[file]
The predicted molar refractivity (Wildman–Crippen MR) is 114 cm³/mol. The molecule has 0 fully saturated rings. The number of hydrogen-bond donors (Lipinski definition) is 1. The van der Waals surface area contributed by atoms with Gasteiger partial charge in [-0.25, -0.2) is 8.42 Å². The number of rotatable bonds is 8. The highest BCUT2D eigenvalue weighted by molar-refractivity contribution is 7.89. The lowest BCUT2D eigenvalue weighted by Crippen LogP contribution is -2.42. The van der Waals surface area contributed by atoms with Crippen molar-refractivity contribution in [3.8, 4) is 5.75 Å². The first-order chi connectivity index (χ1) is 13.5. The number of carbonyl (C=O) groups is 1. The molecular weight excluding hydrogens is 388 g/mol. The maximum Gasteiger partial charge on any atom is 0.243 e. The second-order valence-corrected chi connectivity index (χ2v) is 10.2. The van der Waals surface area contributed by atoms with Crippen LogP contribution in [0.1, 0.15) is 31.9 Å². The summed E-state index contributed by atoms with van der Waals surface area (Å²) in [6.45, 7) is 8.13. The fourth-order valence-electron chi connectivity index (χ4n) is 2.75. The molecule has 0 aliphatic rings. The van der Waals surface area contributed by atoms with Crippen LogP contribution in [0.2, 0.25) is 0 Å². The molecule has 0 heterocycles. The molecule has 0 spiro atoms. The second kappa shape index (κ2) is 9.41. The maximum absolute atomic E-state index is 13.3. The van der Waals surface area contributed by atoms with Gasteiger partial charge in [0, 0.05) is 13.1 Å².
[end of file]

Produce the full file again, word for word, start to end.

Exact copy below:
The predicted molar refractivity (Wildman–Crippen MR) is 114 cm³/mol. The molecule has 0 fully saturated rings. The number of hydrogen-bond donors (Lipinski definition) is 1. The van der Waals surface area contributed by atoms with Gasteiger partial charge in [-0.25, -0.2) is 8.42 Å². The number of rotatable bonds is 8. The highest BCUT2D eigenvalue weighted by molar-refractivity contribution is 7.89. The lowest BCUT2D eigenvalue weighted by Crippen LogP contribution is -2.42. The van der Waals surface area contributed by atoms with Crippen molar-refractivity contribution in [3.8, 4) is 5.75 Å². The first-order chi connectivity index (χ1) is 13.5. The number of carbonyl (C=O) groups is 1. The molecular weight excluding hydrogens is 388 g/mol. The maximum Gasteiger partial charge on any atom is 0.243 e. The second-order valence-corrected chi connectivity index (χ2v) is 10.2. The van der Waals surface area contributed by atoms with Crippen LogP contribution in [0.1, 0.15) is 31.9 Å². The summed E-state index contributed by atoms with van der Waals surface area (Å²) in [6.45, 7) is 8.13. The fourth-order valence-electron chi connectivity index (χ4n) is 2.75. The molecule has 0 aliphatic rings. The van der Waals surface area contributed by atoms with Crippen LogP contribution in [0.2, 0.25) is 0 Å². The molecule has 0 heterocycles. The molecule has 0 spiro atoms. The second kappa shape index (κ2) is 9.41. The maximum absolute atomic E-state index is 13.3. The van der Waals surface area contributed by atoms with Gasteiger partial charge in [0, 0.05) is 13.1 Å².